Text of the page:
In the latest twist in a long series of legal proceedings, Bloomfield Hills lawyer Deborah Gordon requested a court-ordered mental examination of Andrew Shirvell, the former Michigan assistant attorney general.

The federal court filing, submitted on Monday, is in response to an ongoing defamation lawsuit filed by Shirvell against Gordon. In August, Shirvell was ordered to pay $4.5 million in damages to Chris Armstrong, a University alum and the first openly gay president of the University’s student government. Gordon represented Armstrong in his case against Shirvell, which was filed in response to a blog he authored attacking Armstrong’s “radical homosexual agenda.”

Shirvell appealed the case filed by Armstrong, and proceeded to file a defamation lawsuit against Gordon, claiming that Gordon’s statements to the media were defamatory. Gordon stated Shirvell was “delusional” and a “troubled and immature young man,” according to the Detroit Free Press.

By requesting a medical examination, Gordon said she hopes to prove her opinions are true and disprove the defamation suit. Shirvell said he believes the purpose of requesting the examination is to encourage him to drop his lawsuit against her.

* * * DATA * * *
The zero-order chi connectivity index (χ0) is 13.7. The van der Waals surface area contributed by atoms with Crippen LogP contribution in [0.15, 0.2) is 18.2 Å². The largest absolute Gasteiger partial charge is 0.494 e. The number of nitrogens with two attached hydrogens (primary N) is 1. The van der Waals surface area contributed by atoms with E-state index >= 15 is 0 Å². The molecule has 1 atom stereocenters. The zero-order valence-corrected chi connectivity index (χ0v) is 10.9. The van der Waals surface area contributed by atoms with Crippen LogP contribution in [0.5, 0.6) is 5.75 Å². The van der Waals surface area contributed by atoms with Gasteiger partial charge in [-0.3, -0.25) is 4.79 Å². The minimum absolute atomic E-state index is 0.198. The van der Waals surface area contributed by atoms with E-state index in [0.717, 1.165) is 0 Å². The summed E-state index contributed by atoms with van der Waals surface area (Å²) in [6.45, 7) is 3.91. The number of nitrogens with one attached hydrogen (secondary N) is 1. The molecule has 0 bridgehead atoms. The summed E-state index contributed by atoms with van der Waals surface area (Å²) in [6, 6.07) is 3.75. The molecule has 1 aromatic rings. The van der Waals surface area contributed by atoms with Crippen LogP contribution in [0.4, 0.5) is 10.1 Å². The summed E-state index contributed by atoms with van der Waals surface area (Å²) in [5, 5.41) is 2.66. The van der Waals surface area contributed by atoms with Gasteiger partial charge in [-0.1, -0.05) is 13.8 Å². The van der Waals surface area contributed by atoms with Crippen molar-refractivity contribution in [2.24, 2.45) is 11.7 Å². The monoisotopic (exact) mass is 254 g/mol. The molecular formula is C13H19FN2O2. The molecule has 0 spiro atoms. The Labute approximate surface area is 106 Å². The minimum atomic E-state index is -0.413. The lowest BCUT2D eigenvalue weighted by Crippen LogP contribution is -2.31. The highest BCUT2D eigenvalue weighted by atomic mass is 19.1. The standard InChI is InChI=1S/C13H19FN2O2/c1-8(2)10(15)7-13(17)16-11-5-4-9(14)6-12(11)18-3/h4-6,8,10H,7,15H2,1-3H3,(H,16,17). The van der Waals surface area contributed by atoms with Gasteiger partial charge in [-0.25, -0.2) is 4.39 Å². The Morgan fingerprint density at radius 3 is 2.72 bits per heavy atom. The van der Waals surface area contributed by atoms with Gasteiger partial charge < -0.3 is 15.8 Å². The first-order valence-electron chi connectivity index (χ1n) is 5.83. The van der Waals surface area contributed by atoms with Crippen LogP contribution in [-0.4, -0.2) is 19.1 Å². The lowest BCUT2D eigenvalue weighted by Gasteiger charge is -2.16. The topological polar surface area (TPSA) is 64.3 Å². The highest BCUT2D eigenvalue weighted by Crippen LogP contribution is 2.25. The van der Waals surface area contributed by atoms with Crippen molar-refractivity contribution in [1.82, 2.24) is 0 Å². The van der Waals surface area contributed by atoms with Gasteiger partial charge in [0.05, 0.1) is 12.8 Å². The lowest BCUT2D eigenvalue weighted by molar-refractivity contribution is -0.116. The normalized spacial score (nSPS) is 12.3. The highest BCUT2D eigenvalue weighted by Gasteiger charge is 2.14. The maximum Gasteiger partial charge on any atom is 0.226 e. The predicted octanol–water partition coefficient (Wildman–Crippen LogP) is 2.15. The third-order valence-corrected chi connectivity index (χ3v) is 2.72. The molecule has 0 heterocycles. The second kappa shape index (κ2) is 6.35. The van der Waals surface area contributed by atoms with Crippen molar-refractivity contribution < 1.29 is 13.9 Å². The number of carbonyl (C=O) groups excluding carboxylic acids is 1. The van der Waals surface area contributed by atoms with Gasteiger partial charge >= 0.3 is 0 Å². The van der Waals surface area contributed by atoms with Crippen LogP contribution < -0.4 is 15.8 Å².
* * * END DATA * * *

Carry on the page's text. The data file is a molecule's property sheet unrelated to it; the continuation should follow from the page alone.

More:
“I think it’s frivolous,” Shirvell said in an interview. “She is completely out of control. Deb Gordon is viscous. She is mean spirited. She’s got a vendetta against me. She has made me an object of her obsession.”

Shirvell said he would undergo the examination if ordered by the court, but until then he is under no obligation to do so.

Gordon said she believes Shirvell’s argument for the defamation suit clashes with the defense in the Armstrong case, noting that though the first amendment protects opinions, it doesn’t allow people to lie. According to Gordon, Shirvell’s blog statements included lies passed off as facts.

“He’s so illogical and it’s shocking because he’s a lawyer,” she said.

Though Armstrong is not involved in the current defamation lawsuit, Gordon said she believes Shirvell’s motives are rooted in the original case.

“He’s hell-bent on convincing the world he’s right,” she said.

Shirvell said his appeal of the Armstrong decision, in addition to a civil service appeal to get his job back in the attorney general’s office, will continue as long as necessary.

“I will see this through to the very end,” he said. “I know in the end I’ll be successful, even if it goes to the Supreme Court.”

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